Cardiac Output With LVOT Measurements Using Echocardiography

It’s possible to utilize transthoracic echocardiography (TTE), a noninvasive technique, to estimate a patient’s cardiac output. I’ll use some images from an echo I performed on a patient with a depressed left ventricular ejection fraction on low dose pressors. Yes, I know the echo images aren’t perfect. 😛
We know that cardiac output (CO), stroke volume (SV), and heart rate (HR) are related as follows:

CO = HR * SV

A cylinder’s area = (π*r2) * h where ‘r’ is the radius of the cross sectional area and ‘h’ is the cylinder’s height. If we model the left ventricular outflow tract (LVOT) as a cylinder, this area would represent SV.

The radius of LVOT cylinder would be half the LVOT’s diameter measured at the aortic valve’s annulus during systole. This can be measured on the parasternal long axis view.

Parasternal long axis view – measuring LVOT diameter

In this case, the diameter is 1.75 cm. Then the cylinder’s cross sectional area = π*r2 = π*(1.75/2)2 ~ 2.405 cm2

Going back to calculus, we know that the integral of velocity over time (ie, the area under the curve) is equal to distance. In this case, the velocity-time integral (VTI) represents the distance that blood travels. This represents the “height” of our cylinder model and is obtained by applying pulse-wave doppler (PWD) across the LVOT in the apical 5 chamber view.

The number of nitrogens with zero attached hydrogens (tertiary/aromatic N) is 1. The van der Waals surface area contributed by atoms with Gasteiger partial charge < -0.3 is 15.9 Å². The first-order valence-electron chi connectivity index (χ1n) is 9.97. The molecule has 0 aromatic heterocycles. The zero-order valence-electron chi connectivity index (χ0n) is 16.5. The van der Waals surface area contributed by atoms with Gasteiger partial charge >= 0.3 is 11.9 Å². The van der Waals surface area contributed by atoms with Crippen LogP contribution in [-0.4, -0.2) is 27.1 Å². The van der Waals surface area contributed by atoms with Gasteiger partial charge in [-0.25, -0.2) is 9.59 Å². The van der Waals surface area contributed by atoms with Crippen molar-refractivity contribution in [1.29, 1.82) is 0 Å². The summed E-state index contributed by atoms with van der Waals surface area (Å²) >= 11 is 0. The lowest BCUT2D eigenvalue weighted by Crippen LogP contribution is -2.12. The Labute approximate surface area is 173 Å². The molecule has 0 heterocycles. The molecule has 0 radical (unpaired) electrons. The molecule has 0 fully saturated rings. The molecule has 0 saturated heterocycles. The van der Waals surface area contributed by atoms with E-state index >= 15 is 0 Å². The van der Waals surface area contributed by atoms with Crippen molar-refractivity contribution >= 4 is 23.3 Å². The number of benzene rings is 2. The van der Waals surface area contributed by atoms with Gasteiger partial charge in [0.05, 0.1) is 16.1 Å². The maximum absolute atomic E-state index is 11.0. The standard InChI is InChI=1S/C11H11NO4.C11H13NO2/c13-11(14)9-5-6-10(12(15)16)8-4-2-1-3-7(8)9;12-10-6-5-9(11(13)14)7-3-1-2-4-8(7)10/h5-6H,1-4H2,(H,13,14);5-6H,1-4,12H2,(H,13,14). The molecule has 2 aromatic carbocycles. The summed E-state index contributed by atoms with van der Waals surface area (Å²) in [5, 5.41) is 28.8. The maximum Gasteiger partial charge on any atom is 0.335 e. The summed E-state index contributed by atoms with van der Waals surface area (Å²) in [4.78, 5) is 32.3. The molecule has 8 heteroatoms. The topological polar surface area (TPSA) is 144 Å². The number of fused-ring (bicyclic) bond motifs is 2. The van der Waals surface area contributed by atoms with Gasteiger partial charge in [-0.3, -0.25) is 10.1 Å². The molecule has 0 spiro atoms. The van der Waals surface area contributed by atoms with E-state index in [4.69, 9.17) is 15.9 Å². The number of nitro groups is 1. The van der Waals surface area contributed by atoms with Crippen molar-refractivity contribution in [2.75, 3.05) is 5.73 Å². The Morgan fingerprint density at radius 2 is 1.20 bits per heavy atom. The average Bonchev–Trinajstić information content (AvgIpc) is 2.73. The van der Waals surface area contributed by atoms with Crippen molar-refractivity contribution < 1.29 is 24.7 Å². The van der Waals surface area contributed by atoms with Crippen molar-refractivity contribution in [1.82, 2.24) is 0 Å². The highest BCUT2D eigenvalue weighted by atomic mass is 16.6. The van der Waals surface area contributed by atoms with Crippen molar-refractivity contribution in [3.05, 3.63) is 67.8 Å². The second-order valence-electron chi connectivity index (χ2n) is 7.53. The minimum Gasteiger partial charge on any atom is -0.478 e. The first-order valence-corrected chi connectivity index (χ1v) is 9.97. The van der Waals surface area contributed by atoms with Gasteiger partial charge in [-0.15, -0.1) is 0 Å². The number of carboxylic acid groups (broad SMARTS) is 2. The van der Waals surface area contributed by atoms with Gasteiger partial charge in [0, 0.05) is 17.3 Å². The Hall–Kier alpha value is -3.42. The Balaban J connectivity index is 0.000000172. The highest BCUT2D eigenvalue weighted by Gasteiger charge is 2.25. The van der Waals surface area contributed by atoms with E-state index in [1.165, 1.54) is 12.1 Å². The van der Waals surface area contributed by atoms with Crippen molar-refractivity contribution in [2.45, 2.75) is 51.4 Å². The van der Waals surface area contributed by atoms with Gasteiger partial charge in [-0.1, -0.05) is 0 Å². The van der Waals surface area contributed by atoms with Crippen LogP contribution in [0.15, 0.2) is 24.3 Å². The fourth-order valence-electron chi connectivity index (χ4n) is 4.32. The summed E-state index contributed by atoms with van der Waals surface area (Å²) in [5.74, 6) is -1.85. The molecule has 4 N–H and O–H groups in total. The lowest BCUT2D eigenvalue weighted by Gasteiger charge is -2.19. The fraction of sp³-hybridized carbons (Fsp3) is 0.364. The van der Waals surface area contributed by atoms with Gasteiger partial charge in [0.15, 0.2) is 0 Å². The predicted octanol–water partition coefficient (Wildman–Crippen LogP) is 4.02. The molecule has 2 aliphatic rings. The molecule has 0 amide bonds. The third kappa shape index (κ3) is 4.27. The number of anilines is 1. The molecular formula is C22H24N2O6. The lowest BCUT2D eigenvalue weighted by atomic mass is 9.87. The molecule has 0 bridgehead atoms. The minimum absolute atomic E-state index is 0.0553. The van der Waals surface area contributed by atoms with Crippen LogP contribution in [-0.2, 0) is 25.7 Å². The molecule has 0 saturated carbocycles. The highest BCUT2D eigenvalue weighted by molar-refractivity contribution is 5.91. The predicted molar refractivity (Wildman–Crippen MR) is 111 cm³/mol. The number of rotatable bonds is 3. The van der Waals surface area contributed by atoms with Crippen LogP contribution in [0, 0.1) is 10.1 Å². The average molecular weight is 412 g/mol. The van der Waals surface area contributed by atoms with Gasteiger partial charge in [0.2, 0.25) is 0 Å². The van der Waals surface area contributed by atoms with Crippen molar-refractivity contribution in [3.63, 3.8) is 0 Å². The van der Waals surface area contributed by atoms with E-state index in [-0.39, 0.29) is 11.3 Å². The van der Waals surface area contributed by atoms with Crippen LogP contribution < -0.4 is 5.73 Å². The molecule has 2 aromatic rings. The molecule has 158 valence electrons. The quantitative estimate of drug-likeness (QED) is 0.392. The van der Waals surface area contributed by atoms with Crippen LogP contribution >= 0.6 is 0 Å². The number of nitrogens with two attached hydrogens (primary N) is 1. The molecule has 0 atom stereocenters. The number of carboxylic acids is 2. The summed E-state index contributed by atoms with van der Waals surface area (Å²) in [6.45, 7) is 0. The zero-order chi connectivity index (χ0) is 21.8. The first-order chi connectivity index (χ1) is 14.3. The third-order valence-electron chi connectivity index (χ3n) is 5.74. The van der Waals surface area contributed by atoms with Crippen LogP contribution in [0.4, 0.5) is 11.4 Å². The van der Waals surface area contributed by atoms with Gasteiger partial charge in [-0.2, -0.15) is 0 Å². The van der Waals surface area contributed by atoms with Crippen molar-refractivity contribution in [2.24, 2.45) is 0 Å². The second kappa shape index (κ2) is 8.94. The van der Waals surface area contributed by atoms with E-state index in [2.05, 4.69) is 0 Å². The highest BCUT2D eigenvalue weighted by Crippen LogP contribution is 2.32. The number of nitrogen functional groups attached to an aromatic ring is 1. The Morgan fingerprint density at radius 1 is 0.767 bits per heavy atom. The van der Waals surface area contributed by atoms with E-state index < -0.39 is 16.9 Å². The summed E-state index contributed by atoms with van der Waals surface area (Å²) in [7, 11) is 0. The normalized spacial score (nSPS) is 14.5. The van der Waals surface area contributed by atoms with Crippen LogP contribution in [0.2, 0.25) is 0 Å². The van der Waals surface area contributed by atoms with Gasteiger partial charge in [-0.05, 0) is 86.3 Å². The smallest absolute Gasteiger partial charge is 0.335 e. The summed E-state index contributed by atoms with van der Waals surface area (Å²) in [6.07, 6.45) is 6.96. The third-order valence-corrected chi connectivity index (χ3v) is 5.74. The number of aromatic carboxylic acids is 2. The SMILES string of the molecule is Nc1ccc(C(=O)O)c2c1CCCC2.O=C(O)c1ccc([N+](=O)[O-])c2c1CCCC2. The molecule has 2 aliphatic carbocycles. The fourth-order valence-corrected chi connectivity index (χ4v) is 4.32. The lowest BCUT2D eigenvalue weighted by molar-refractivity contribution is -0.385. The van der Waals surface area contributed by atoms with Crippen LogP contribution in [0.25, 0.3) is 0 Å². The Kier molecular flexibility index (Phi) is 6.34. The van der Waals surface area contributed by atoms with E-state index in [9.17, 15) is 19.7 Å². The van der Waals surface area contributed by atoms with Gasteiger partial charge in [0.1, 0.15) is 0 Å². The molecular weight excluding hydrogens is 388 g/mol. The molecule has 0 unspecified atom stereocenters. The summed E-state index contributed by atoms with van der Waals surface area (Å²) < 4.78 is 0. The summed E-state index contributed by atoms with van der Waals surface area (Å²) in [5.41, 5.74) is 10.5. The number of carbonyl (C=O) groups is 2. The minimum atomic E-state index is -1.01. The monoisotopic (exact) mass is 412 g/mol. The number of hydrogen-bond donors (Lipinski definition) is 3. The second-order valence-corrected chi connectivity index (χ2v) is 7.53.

Apical 5 chamber – tracing LVOT VTI

The blue tracing calculated the VTI as 11.8 cm. This represents the LVOT cylinder’s height. Now let’s put it all together:

SV = (π*r2) * h = (2.4 cm2) * (11.8 cm) = 28.3 cm3

Now that we know the SV, we multiply it by the HR (105 bpm at the time) to calculate the cardiac output:

CO = HR * SV = 105 bpm * 28.3 cm ~ 3.0 liters/minute.

We use the LVOT as a reference point because its diameter remains fairly fixed throughout systole and diastole; however, if the LVOT diameter is measured inaccurately, this error is squared. Additionally, the LVOT tends to be more ellipsoid rather than cylindrical, so the SV measurement may not be completely accurate. Keep these drawbacks in mind when interpreting CO from LVOT.

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  1. Giada says

    not a doc here but stumbled on this. i did not understand one word!! you are one smart cookie

    1. Rishi says

      Thanks Giada! 🙂

  2. Emelie says

    So well explained! This made it so much easier to understand, now I’ll know this forever! Thank you 🙂 I’m looking forward to another IG live! Even though she is like 3 am for me it s all worth it 😀

    1. Rishi says

      Thanks so much for the kind words! Feel free to always ask questions! 🙂

  3. Jake says

    Nice! Have you posted the personal statement on the site? Would love to see it! Thank you!

    1. Rishi says

      Hey Jake, you can find the post here.

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